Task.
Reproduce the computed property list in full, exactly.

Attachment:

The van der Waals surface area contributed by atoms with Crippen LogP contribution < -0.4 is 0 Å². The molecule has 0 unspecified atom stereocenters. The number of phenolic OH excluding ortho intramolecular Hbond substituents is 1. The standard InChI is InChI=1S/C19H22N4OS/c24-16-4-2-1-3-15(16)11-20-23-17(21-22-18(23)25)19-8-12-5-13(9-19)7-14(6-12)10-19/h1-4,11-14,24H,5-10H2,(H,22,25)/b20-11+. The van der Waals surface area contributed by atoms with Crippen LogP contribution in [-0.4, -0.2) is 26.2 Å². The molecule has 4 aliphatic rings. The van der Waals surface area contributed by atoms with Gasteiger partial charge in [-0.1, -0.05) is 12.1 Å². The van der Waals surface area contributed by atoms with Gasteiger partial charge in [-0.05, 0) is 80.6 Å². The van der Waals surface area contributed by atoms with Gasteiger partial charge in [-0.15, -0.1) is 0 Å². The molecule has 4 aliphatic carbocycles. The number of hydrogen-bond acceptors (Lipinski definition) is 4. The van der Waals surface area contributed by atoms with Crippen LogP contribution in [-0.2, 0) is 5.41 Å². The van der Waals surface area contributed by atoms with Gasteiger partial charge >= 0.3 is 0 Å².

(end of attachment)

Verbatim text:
The van der Waals surface area contributed by atoms with Crippen LogP contribution < -0.4 is 0 Å². The molecule has 0 unspecified atom stereocenters. The number of phenolic OH excluding ortho intramolecular Hbond substituents is 1. The standard InChI is InChI=1S/C19H22N4OS/c24-16-4-2-1-3-15(16)11-20-23-17(21-22-18(23)25)19-8-12-5-13(9-19)7-14(6-12)10-19/h1-4,11-14,24H,5-10H2,(H,22,25)/b20-11+. The van der Waals surface area contributed by atoms with Crippen LogP contribution in [-0.4, -0.2) is 26.2 Å². The molecule has 4 aliphatic rings. The van der Waals surface area contributed by atoms with Gasteiger partial charge in [-0.1, -0.05) is 12.1 Å². The van der Waals surface area contributed by atoms with Gasteiger partial charge in [-0.05, 0) is 80.6 Å². The van der Waals surface area contributed by atoms with Gasteiger partial charge in [-0.15, -0.1) is 0 Å². The molecule has 4 aliphatic carbocycles. The number of hydrogen-bond acceptors (Lipinski definition) is 4. The van der Waals surface area contributed by atoms with Crippen LogP contribution in [-0.2, 0) is 5.41 Å². The van der Waals surface area contributed by atoms with Gasteiger partial charge >= 0.3 is 0 Å².